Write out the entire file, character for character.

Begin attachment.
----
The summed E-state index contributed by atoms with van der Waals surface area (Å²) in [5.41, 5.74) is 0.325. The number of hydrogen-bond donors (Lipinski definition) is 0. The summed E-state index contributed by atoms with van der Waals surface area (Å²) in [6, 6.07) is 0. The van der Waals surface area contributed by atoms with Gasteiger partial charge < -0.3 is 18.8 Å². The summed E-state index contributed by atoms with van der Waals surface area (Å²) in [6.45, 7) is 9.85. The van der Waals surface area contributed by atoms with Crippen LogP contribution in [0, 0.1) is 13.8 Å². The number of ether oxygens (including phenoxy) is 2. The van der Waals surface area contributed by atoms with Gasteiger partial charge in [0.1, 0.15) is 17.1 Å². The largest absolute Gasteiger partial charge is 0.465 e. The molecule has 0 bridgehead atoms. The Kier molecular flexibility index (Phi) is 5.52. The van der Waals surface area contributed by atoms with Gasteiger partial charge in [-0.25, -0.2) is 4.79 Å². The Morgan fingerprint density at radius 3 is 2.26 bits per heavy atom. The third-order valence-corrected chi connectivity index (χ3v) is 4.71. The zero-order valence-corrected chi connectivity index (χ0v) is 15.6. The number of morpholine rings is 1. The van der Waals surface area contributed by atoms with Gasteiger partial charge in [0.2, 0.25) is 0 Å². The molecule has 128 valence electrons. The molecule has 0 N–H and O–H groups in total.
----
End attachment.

The summed E-state index contributed by atoms with van der Waals surface area (Å²) in [5.41, 5.74) is 0.325. The number of hydrogen-bond donors (Lipinski definition) is 0. The summed E-state index contributed by atoms with van der Waals surface area (Å²) in [6, 6.07) is 0. The van der Waals surface area contributed by atoms with Gasteiger partial charge < -0.3 is 18.8 Å². The summed E-state index contributed by atoms with van der Waals surface area (Å²) in [6.45, 7) is 9.85. The van der Waals surface area contributed by atoms with Crippen LogP contribution in [0, 0.1) is 13.8 Å². The number of ether oxygens (including phenoxy) is 2. The van der Waals surface area contributed by atoms with Gasteiger partial charge in [0.1, 0.15) is 17.1 Å². The largest absolute Gasteiger partial charge is 0.465 e. The molecule has 0 bridgehead atoms. The Kier molecular flexibility index (Phi) is 5.52. The van der Waals surface area contributed by atoms with Gasteiger partial charge in [-0.25, -0.2) is 4.79 Å². The Morgan fingerprint density at radius 3 is 2.26 bits per heavy atom. The third-order valence-corrected chi connectivity index (χ3v) is 4.71. The zero-order valence-corrected chi connectivity index (χ0v) is 15.6. The number of morpholine rings is 1. The van der Waals surface area contributed by atoms with Gasteiger partial charge in [0.2, 0.25) is 0 Å². The molecule has 128 valence electrons. The molecule has 0 N–H and O–H groups in total.